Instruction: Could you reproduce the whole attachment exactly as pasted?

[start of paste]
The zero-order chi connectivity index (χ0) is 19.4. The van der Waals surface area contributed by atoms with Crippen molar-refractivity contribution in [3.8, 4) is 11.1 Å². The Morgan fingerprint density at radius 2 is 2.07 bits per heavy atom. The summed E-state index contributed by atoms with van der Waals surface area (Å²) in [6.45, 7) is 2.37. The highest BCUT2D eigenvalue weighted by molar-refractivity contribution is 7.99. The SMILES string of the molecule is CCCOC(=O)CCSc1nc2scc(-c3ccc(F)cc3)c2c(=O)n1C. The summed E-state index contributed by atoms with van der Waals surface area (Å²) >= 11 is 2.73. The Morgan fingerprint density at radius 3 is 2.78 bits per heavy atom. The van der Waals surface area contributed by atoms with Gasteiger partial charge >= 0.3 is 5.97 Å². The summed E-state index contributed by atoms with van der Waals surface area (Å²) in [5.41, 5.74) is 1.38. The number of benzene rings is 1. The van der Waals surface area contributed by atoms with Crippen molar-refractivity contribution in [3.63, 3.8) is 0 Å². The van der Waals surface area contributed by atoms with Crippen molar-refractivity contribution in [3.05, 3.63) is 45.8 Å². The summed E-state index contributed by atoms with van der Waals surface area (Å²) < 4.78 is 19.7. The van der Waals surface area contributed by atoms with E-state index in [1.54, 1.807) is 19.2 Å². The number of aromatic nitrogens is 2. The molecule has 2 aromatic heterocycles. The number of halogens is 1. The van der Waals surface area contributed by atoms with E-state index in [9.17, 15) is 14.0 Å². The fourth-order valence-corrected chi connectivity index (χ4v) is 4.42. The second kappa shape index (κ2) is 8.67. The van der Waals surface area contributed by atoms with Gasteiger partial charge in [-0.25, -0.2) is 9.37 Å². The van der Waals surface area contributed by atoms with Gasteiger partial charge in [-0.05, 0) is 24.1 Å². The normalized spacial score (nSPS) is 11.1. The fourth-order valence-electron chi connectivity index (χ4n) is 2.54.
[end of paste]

The zero-order chi connectivity index (χ0) is 19.4. The van der Waals surface area contributed by atoms with Crippen molar-refractivity contribution in [3.8, 4) is 11.1 Å². The Morgan fingerprint density at radius 2 is 2.07 bits per heavy atom. The summed E-state index contributed by atoms with van der Waals surface area (Å²) in [6.45, 7) is 2.37. The highest BCUT2D eigenvalue weighted by molar-refractivity contribution is 7.99. The SMILES string of the molecule is CCCOC(=O)CCSc1nc2scc(-c3ccc(F)cc3)c2c(=O)n1C. The summed E-state index contributed by atoms with van der Waals surface area (Å²) >= 11 is 2.73. The Morgan fingerprint density at radius 3 is 2.78 bits per heavy atom. The van der Waals surface area contributed by atoms with Gasteiger partial charge >= 0.3 is 5.97 Å². The summed E-state index contributed by atoms with van der Waals surface area (Å²) in [5.41, 5.74) is 1.38. The number of benzene rings is 1. The van der Waals surface area contributed by atoms with Crippen molar-refractivity contribution in [3.63, 3.8) is 0 Å². The van der Waals surface area contributed by atoms with Crippen molar-refractivity contribution in [3.05, 3.63) is 45.8 Å². The summed E-state index contributed by atoms with van der Waals surface area (Å²) < 4.78 is 19.7. The van der Waals surface area contributed by atoms with E-state index in [1.54, 1.807) is 19.2 Å². The number of aromatic nitrogens is 2. The molecule has 2 aromatic heterocycles. The number of halogens is 1. The van der Waals surface area contributed by atoms with E-state index in [9.17, 15) is 14.0 Å². The fourth-order valence-corrected chi connectivity index (χ4v) is 4.42. The second kappa shape index (κ2) is 8.67. The van der Waals surface area contributed by atoms with Gasteiger partial charge in [-0.25, -0.2) is 9.37 Å². The van der Waals surface area contributed by atoms with Gasteiger partial charge in [-0.05, 0) is 24.1 Å². The normalized spacial score (nSPS) is 11.1. The fourth-order valence-electron chi connectivity index (χ4n) is 2.54.